We recently blogged about the fiscal liability dangers of those of us raising teenage drivers. We think it is fairly easy to see the financial liability risks associated with the novice teenage driver, the distracted (texting teenage driver), and the driving under the influence teenage driver.
Parents, you are ultimately financially responsible for those acts. But it is not just these huge acts of childhood irresponsibility than can reek havoc upon your wealth. You can go broke as a result of comparatively innocent childhood irresponsibility. This blog chronicles a real-world example of this. .
This real-world case study from my files about two teenage pranksters with its whopping $620,000 claim can help illuminate things.
Zack, 13, couldn’t believe his luck: Discovering leftover Fourth of July fireworks in the garage just in time for Halloween. He couldn’t wait to tell his best friend, Fletcher, 12.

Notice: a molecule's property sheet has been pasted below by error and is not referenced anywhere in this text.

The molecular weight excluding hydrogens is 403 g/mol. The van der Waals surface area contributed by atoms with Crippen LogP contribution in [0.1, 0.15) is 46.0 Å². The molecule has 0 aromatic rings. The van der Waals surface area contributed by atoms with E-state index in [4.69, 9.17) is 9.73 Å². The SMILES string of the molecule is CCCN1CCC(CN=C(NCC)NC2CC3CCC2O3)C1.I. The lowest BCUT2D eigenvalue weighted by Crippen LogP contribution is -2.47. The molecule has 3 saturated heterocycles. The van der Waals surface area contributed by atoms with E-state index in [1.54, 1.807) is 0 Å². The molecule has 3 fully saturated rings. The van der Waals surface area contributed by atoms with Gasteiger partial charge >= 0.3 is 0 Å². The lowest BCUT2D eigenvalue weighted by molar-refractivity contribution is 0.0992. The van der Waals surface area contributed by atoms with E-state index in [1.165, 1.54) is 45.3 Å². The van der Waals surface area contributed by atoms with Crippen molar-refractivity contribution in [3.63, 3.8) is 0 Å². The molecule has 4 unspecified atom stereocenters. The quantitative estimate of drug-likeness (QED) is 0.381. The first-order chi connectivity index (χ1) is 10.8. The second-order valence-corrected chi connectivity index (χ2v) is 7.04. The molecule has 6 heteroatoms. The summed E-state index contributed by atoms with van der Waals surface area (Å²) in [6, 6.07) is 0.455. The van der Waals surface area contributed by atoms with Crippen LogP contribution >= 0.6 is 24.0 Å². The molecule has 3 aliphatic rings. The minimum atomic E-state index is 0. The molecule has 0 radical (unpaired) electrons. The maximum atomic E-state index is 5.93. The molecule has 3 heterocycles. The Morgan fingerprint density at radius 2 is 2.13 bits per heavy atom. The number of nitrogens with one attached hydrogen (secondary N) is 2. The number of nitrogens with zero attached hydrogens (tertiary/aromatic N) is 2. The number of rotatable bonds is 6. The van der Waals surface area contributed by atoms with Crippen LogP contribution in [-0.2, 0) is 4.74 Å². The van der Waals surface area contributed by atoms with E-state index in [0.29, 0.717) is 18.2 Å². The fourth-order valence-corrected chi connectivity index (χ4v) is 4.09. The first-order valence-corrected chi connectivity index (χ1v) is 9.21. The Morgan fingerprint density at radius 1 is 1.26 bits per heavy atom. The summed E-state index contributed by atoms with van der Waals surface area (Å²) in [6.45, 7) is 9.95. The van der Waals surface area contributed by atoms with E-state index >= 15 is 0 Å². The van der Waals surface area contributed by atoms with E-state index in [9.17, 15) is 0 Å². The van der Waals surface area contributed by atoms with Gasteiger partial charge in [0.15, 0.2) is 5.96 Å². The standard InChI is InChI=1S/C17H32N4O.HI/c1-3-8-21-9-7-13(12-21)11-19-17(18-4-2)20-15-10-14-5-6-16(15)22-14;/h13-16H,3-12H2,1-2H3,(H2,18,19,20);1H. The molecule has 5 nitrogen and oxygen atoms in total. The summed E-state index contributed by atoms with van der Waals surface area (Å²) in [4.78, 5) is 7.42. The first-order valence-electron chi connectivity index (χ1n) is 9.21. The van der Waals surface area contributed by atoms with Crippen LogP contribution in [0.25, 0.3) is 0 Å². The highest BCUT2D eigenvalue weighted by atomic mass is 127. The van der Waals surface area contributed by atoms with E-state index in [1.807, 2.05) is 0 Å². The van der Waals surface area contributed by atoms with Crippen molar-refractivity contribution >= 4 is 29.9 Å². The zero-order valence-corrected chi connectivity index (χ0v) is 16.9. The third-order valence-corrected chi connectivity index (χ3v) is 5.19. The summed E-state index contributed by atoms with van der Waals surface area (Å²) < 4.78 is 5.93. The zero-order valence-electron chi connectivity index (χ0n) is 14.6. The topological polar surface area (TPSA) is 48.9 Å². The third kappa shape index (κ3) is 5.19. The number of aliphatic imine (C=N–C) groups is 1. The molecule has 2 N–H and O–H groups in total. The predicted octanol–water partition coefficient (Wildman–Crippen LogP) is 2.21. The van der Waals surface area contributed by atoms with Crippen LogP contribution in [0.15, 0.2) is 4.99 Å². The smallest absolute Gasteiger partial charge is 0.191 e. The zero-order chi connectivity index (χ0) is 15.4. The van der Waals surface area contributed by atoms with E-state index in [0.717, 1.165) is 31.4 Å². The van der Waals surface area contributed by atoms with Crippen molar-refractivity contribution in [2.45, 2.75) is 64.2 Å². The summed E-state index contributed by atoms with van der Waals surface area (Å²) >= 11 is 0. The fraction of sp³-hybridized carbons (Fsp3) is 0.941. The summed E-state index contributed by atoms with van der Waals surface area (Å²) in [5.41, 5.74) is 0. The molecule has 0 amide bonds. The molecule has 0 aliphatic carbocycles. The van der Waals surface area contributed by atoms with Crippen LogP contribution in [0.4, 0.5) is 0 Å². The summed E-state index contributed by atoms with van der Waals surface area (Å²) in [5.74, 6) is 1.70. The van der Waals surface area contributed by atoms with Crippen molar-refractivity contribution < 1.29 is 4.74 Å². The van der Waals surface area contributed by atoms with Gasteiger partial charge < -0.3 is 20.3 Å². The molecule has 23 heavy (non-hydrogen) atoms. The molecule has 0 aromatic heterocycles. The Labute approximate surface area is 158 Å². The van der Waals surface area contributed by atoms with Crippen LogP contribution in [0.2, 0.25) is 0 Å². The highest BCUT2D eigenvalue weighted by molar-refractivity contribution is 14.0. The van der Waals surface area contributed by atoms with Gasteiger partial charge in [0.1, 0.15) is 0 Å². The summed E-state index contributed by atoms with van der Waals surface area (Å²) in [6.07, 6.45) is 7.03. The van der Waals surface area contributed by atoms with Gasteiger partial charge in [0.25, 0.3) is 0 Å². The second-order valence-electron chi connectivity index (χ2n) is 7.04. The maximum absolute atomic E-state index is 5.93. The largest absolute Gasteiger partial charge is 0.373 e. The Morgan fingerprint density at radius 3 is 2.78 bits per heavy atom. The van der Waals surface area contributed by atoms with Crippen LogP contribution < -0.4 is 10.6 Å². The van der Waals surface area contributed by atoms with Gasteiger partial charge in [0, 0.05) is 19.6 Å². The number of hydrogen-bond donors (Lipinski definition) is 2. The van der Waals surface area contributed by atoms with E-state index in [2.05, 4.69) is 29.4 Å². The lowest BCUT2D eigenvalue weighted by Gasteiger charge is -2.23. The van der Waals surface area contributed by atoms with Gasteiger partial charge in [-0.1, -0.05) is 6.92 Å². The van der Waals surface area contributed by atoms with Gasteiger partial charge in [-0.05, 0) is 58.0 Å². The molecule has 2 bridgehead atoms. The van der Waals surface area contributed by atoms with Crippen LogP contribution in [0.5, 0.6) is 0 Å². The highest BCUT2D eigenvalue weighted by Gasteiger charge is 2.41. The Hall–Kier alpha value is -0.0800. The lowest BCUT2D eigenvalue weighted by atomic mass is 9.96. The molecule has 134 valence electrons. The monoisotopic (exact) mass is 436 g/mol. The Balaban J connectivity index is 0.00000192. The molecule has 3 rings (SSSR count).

While their parents were soundly asleep on Halloween night, the inseparable pair snuck out to give the neighborhood a midnight treat. Suppressing giggles, Zack lit the inaugural bottle rocket — it zoomed off-course and landed underneath their neighbor’s car.
The friends rushed over to try to kick it out, but they were too slow — the car caught on fire in moments and as they looked on in disbelief, the tree in the yard and the home soon followed. By the time firefighters were at the scene, extensive damage was already done.
Because of “vicarious parental liability,” Zack’s parents are on the hook legally, even though they weren’t present and didn’t know what he was up to.
After their homeowners liability limit was exhausted, their standalone personal umbrella policy covered the rest of the damage. Without the umbrella, their assets, including future earnings, were at stake.
The bottom line conclusion here. If you own kids, owning an umbrella insurance that covers youthful irresponsibility beyond your homeowners liability limits is highly advised. Call us anytime to discuss the wide range of Umbrella insurance options.